HOUSTON — The landslide defeat of a nondiscrimination ordinance in Houston has stunned LGBT-rights activists across the nation. They’re now bracing for their opponents in other states to seize on the successful tactic of stoking fears over transgender people’s access to public restrooms.
By a 61-to-39-percent margin, voters in America’s fourth largest city on Tuesday rejected a broad equal-rights ordinance — extending protections in employment, housing and public spaces on the basis of race, sexual orientation, gender identity and other categories. Opponents prevailed with a campaign that dubbed the measure “the bathroom ordinance” and raised the specter of male sexual predators invading women’s restrooms.
The outcome was “a devastating blow to equality,” said the Human Rights Campaign, a national group advocating for lesbian, gay, bisexual, and transgender people.
“It’s almost unbelievable that this could happen in a city like Houston,” said the campaign’s president, Chad Griffin. “But make no mistake: If we don’t double down today, we’ll face the same thing again and again in cities across the nation.”
The ordinance lost despite strong support from many major businesses, and despite its supporters’ arguments that serious problems with bathroom access have been virtually nonexistent in the 17 states and scores of cities that have banned discrimination against transgender people in public accommodations.
“This is a national game-changer,” said Jonathan Saenz of Texas Values Action, which opposed the ordinance. He described the result as “a massive victory for common sense, safety, and religious freedom.”
The outcome in Houston was swiftly seized upon by opposing sides in California, where the legislature passed a law in 2013 allowing transgender students to participate in activities and use facilities corresponding to their gender identity. Opponents are gathering signatures for a 2016 ballot measure that would overturn the law and require people to use facilities that correspond with their “biological sex.”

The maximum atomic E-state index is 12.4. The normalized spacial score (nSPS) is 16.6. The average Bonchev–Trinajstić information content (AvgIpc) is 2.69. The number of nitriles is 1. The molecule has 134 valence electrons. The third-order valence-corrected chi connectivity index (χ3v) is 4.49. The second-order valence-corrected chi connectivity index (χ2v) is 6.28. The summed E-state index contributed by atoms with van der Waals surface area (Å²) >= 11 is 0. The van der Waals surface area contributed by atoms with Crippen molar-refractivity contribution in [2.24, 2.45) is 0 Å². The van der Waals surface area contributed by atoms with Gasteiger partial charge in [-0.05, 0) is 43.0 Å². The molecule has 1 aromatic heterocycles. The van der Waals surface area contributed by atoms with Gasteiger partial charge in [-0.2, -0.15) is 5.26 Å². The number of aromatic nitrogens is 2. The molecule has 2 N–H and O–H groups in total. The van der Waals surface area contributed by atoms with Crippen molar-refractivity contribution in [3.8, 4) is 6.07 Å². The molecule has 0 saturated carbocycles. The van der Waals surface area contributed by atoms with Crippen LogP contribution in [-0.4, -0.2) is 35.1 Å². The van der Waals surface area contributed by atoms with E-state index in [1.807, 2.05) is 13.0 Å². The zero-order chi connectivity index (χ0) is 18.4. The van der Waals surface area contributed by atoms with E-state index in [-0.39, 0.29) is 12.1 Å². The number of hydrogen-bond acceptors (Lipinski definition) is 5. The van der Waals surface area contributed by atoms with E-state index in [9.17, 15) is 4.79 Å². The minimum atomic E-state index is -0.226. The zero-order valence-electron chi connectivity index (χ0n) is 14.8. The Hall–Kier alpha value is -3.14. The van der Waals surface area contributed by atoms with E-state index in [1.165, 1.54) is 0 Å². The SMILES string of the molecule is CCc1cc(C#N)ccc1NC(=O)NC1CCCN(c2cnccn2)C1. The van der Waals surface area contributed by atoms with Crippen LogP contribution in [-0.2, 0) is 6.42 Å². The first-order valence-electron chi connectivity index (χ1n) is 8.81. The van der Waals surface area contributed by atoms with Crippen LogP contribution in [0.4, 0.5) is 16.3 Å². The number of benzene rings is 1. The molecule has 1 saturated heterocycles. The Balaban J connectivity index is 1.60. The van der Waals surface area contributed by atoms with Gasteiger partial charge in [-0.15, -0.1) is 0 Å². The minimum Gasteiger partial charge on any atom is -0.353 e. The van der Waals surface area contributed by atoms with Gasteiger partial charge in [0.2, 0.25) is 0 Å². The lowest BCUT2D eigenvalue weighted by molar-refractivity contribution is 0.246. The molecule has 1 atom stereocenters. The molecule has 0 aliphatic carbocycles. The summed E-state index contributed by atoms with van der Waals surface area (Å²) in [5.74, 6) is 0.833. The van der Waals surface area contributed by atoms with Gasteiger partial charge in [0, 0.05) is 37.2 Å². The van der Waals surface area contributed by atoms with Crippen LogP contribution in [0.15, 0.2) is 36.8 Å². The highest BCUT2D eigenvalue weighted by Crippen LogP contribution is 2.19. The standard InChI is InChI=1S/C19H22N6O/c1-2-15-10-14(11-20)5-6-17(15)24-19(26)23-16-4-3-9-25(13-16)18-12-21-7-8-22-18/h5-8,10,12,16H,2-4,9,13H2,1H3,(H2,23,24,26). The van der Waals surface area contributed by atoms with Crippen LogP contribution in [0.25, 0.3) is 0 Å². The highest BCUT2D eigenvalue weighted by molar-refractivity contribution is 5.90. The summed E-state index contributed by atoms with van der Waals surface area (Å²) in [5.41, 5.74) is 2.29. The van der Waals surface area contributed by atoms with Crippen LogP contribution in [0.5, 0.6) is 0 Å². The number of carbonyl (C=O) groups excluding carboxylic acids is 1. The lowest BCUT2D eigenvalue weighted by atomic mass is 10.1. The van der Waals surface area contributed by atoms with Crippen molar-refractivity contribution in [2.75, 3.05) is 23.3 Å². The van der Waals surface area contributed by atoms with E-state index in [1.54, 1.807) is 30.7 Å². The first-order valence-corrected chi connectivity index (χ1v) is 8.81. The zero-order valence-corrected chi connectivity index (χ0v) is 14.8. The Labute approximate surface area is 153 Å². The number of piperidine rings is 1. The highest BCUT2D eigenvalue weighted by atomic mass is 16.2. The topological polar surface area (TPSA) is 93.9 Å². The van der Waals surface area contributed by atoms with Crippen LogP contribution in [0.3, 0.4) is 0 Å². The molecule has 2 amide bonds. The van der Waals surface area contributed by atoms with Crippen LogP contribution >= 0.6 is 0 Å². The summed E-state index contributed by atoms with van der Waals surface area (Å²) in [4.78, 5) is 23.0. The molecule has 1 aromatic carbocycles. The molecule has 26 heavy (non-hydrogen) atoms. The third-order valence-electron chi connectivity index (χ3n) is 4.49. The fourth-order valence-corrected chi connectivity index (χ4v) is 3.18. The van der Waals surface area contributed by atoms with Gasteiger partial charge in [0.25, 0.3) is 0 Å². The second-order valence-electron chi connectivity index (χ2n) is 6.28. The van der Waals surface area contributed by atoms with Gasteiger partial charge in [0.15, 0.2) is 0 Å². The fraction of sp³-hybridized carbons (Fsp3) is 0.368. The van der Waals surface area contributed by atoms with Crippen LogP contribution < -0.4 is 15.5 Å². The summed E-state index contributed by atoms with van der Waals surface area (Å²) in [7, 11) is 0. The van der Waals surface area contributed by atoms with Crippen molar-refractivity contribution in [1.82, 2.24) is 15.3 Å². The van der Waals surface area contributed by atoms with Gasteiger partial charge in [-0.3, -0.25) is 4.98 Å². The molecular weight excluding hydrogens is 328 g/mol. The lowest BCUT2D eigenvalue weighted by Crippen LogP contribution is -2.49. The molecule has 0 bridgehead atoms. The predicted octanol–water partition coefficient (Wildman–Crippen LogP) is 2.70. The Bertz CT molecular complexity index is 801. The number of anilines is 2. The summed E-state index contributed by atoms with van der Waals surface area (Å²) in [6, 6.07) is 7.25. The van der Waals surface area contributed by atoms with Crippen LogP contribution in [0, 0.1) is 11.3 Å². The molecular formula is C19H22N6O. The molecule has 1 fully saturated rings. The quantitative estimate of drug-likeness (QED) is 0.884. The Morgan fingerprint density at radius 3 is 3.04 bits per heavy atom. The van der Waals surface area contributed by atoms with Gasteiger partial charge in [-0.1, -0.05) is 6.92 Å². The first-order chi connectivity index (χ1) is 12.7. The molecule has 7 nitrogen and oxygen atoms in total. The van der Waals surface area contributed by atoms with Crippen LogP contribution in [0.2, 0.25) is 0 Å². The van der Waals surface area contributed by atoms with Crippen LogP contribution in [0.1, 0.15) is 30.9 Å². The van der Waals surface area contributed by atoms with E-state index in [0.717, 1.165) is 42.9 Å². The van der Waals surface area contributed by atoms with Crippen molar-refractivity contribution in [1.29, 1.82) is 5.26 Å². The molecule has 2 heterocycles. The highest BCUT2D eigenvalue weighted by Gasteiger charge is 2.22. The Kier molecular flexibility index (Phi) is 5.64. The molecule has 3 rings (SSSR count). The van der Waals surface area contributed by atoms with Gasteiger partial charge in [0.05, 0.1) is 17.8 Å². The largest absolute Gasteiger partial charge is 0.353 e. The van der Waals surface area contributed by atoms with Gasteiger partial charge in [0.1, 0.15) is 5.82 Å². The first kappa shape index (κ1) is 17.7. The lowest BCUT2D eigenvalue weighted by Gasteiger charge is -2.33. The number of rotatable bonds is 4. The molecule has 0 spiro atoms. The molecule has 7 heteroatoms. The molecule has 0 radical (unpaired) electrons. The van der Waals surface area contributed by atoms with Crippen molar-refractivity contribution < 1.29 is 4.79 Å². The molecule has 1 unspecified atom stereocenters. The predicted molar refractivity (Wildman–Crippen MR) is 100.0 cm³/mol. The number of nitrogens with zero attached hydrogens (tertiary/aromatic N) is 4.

Karen England of Privacy for All, which is promoting the ballot measure, noted that in both Houston and California there were efforts to prevent a public vote on the nondiscrimination issue.
“Houston elites were afraid to let the voters vote, and they had good reason to be,” England said. “We think California elites have similar reason to be afraid.”
England’s group and its allies are seeking to collect 500,000 signatures by Nov. 20 to ensure they have enough valid signatures to qualify for the November 2016 ballot.
A coalition of gay-rights supporters who back California’s 2013 law warned that the state may face a campaign echoing the one in Houston.
“We fully expect our opponents to use the same misinformation and scare tactics in California that they used in Houston,” said Rick Zbur, executive director of Equality California. “Since they can no longer stop same-sex couples from getting married, this is the next page in their attempts to discriminate against the LGBT community.”